Guatemala’s first literary figure was Jesuit priest and poet Rafael Landívar (1731–1793). A native of Antigua, his most well-known work is Rusticatio Mexicano, a poem describing rural customs of the times. Landívar was forced to leave Guatemala in 1767 when his order was expelled from the Americas by the Spanish Crown. The country’s best-known writer is Miguel Ángel Asturias (1899–1974), winner of the 1967 Nobel Prize in literature. His most famous works include El Señor Presidente (1946), about the maniacal dictator Manuel Estrada Cabrera, and Hombres de Maíz (1949, translated as Men of Maize), about the Mayan peasantry. One of the characters in the latter is a guerrilla warrior by the name of Gaspar Ilom, a name that Asturias’s son Rodrigo, influenced by his father’s writings, would appropriate as a pseudonym while leading one of the guerrilla factions comprising the Guatemalan National Revolutionary Unity (URNG). Other of his well-known works include El Papa Verde (The Green Pope), 1954, about the United Fruit Company) and Weekend en Guatemala (1968, about the 1954 coup that ousted Jacobo Árbenz Guzmán).
Modern Guatemalan authors of note include Francisco Goldman, author of several novels, including The Long Night of White Chickens, which takes place mostly in Guatemala, The Ordinary Seaman (1997), and The Divine Husband (2004). Arturo Arias is another modern- day author known for having written the screenplay for the movie El Norte and the book After the Bombs, chronicling the Árbenz period and the aftermath of his overthrow. Víctor Perera has written several excellent books on Guatemalan culture and history, including Unfinished Conquest (1993) and Rites: A Guatemalan Boyhood (1986).
Guatemala’s rich history in the visual arts dates to pre-Columbian times, with the painting of exquisite murals and the carving of stelae by the Mayans. The colonial period also left a substantial artistic legacy, mostly by anonymous artists. An exception is the work of Thomas de Merlo (1694–1739), whose paintings can still be seen in Antigua’s Museo de Arte Colonial. Sculptor Quirio Cataño carved the Black Christ of Esquipulas in 1595, now an object of much veneration for pilgrims from all over Central America.
More recently, Kaqchikel painter Andrés Curruchich (1891–1969) pioneered the “primitivist” style of painting from his hometown in Comalapa, Chimaltenango. The currents of indigenismo ran strongly throughout the 20th century and were marked by an often-romanticized portrayal of indigenous culture, as evidenced by the murals found in Guatemala City’s Palacio Nacional de la Cultura, which are the work of Alfredo Gálvez Suárez (1899–1946). Also in this vein was sculptor Ricardo Galeotti Torres (1912–1988), whose works include the giant marimba sculpture found in Quetzaltenango and the Tecún Umán statue in the plaza of Santa Cruz del Quiché.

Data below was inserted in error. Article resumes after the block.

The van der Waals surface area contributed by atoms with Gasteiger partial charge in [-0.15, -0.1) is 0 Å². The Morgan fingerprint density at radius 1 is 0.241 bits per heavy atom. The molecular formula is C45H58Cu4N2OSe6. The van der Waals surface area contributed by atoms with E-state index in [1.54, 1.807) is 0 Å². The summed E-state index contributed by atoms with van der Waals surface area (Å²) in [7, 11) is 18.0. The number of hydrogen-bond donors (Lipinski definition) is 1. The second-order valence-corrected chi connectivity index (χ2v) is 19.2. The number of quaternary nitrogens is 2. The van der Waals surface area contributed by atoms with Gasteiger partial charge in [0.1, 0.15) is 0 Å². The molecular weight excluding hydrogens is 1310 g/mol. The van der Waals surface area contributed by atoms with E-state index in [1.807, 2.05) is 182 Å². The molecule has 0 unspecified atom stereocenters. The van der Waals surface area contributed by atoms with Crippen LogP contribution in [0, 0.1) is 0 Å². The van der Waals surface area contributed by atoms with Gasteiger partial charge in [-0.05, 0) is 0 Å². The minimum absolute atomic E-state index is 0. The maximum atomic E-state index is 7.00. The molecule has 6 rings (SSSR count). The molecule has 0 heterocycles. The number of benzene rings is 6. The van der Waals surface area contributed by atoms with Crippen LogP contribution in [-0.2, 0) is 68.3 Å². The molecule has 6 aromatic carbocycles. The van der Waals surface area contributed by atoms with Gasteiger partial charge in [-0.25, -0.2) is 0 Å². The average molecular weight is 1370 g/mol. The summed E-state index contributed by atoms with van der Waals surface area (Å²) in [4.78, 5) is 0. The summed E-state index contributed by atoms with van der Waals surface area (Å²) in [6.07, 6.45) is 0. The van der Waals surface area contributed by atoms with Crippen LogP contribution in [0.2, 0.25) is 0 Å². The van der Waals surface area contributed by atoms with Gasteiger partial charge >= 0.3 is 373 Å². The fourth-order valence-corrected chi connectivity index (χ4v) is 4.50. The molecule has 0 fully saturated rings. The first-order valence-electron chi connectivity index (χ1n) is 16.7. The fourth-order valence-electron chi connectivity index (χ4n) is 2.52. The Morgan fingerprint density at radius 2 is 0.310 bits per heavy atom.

Perhaps Guatemala’s best-known visual artist, Carlos Mérida (1891–1984) was a contemporary of Pablo Picasso, whom he met while studying painting in Paris between 1908 and 1914. His indigenista art predates the work of Mexican muralists the likes of Diego Rivera by about seven years and sought to unify European modernism with themes more specific to the Americas. Mérida’s work exhibits three major stylistic shifts throughout the years: a figurative period from 1907 to 1926, a surrealist phase from the late 1920s to the mid-1940s, and a geometric period from 1950 until his death in 1984. Many of his works can be seen in Guatemala City’s Museum of Modern Art, which bears his name. Mérida’s murals also grace the walls of several Guatemala City public buildings.
Another artist whose work adorns Guatemala City architecture is sculptor and engineer Efraín Recinos, designer of the city’s Centro Cultural Miguel Ángel Asturias. A large Recinos mural composed of blue and green tiles was formerly housed inside La Aurora International Airport but was recently demolished as part of the airport renovation project. The large, white sculptures lining the airport’s exterior facade were also created by Recinos and have been restored and incorporated into the terminal’s new design.